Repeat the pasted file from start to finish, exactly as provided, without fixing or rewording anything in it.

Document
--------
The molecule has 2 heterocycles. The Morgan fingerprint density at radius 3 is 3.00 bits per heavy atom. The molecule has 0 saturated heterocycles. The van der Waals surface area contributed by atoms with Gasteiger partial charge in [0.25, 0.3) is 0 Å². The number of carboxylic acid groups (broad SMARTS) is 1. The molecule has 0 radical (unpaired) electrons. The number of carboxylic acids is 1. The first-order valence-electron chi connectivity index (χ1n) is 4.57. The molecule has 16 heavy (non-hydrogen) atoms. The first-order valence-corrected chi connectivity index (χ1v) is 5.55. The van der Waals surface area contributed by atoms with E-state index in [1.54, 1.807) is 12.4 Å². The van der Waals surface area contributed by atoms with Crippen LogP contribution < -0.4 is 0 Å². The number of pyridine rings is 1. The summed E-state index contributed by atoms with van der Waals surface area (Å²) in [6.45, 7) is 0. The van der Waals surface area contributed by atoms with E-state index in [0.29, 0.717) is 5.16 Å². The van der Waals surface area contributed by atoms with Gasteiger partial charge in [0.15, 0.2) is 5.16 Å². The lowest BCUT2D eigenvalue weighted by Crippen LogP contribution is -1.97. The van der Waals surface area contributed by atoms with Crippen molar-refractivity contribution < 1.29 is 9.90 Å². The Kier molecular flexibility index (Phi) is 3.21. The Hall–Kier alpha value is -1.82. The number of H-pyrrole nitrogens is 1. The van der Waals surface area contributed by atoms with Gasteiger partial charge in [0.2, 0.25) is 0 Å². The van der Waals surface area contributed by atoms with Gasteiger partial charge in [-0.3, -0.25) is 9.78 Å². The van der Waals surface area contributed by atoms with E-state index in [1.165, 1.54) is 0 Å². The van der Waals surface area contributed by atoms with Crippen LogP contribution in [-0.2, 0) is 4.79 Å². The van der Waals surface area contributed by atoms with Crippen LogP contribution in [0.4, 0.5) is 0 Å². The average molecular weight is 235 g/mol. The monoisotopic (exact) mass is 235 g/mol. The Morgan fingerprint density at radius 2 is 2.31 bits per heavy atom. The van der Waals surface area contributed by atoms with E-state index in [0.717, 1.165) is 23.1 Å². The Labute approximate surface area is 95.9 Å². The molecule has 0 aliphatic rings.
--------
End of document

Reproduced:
The molecule has 2 heterocycles. The Morgan fingerprint density at radius 3 is 3.00 bits per heavy atom. The molecule has 0 saturated heterocycles. The van der Waals surface area contributed by atoms with Gasteiger partial charge in [0.25, 0.3) is 0 Å². The number of carboxylic acid groups (broad SMARTS) is 1. The molecule has 0 radical (unpaired) electrons. The number of carboxylic acids is 1. The first-order valence-electron chi connectivity index (χ1n) is 4.57. The molecule has 16 heavy (non-hydrogen) atoms. The first-order valence-corrected chi connectivity index (χ1v) is 5.55. The van der Waals surface area contributed by atoms with E-state index in [1.54, 1.807) is 12.4 Å². The van der Waals surface area contributed by atoms with Crippen LogP contribution < -0.4 is 0 Å². The number of pyridine rings is 1. The summed E-state index contributed by atoms with van der Waals surface area (Å²) in [6.45, 7) is 0. The van der Waals surface area contributed by atoms with E-state index in [0.29, 0.717) is 5.16 Å². The van der Waals surface area contributed by atoms with Gasteiger partial charge in [0.15, 0.2) is 5.16 Å². The lowest BCUT2D eigenvalue weighted by Crippen LogP contribution is -1.97. The van der Waals surface area contributed by atoms with Crippen molar-refractivity contribution < 1.29 is 9.90 Å². The Kier molecular flexibility index (Phi) is 3.21. The Hall–Kier alpha value is -1.82. The number of H-pyrrole nitrogens is 1. The van der Waals surface area contributed by atoms with Gasteiger partial charge in [0.2, 0.25) is 0 Å². The van der Waals surface area contributed by atoms with Gasteiger partial charge in [-0.3, -0.25) is 9.78 Å². The van der Waals surface area contributed by atoms with E-state index in [1.165, 1.54) is 0 Å². The van der Waals surface area contributed by atoms with Crippen LogP contribution in [-0.2, 0) is 4.79 Å². The van der Waals surface area contributed by atoms with Crippen LogP contribution in [0.4, 0.5) is 0 Å². The average molecular weight is 235 g/mol. The monoisotopic (exact) mass is 235 g/mol. The Morgan fingerprint density at radius 2 is 2.31 bits per heavy atom. The van der Waals surface area contributed by atoms with E-state index in [0.717, 1.165) is 23.1 Å². The Labute approximate surface area is 95.9 Å². The molecule has 0 aliphatic rings.